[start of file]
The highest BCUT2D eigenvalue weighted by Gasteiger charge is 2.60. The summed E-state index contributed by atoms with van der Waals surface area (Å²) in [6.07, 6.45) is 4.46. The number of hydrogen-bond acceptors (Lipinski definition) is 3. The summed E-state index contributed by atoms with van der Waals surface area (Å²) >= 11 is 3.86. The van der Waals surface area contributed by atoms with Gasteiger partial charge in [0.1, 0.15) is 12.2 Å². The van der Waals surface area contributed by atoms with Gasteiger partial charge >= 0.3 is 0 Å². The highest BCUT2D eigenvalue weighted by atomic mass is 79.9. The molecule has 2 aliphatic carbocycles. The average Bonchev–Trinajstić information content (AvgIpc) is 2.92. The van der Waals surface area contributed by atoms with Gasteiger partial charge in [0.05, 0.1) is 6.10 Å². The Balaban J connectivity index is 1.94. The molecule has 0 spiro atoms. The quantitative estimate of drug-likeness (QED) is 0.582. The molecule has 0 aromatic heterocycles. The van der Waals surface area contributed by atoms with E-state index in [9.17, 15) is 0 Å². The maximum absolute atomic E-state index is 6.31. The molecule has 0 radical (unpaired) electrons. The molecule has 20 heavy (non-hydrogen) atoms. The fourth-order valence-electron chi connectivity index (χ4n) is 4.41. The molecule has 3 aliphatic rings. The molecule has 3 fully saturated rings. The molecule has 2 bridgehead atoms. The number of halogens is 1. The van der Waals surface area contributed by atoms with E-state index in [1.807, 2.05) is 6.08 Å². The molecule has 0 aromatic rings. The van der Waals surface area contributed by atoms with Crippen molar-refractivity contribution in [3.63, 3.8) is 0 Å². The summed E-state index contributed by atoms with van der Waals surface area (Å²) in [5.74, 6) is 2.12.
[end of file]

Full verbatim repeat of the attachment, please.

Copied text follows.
The highest BCUT2D eigenvalue weighted by Gasteiger charge is 2.60. The summed E-state index contributed by atoms with van der Waals surface area (Å²) in [6.07, 6.45) is 4.46. The number of hydrogen-bond acceptors (Lipinski definition) is 3. The summed E-state index contributed by atoms with van der Waals surface area (Å²) >= 11 is 3.86. The van der Waals surface area contributed by atoms with Gasteiger partial charge in [0.1, 0.15) is 12.2 Å². The van der Waals surface area contributed by atoms with Gasteiger partial charge >= 0.3 is 0 Å². The highest BCUT2D eigenvalue weighted by atomic mass is 79.9. The molecule has 2 aliphatic carbocycles. The average Bonchev–Trinajstić information content (AvgIpc) is 2.92. The van der Waals surface area contributed by atoms with Gasteiger partial charge in [0.05, 0.1) is 6.10 Å². The Balaban J connectivity index is 1.94. The molecule has 0 spiro atoms. The quantitative estimate of drug-likeness (QED) is 0.582. The molecule has 0 aromatic heterocycles. The van der Waals surface area contributed by atoms with E-state index in [9.17, 15) is 0 Å². The maximum absolute atomic E-state index is 6.31. The molecule has 0 radical (unpaired) electrons. The molecule has 20 heavy (non-hydrogen) atoms. The fourth-order valence-electron chi connectivity index (χ4n) is 4.41. The molecule has 3 aliphatic rings. The molecule has 3 fully saturated rings. The molecule has 2 bridgehead atoms. The number of halogens is 1. The van der Waals surface area contributed by atoms with E-state index in [1.807, 2.05) is 6.08 Å². The molecule has 0 aromatic rings. The van der Waals surface area contributed by atoms with Crippen molar-refractivity contribution in [3.63, 3.8) is 0 Å². The summed E-state index contributed by atoms with van der Waals surface area (Å²) in [5.74, 6) is 2.12.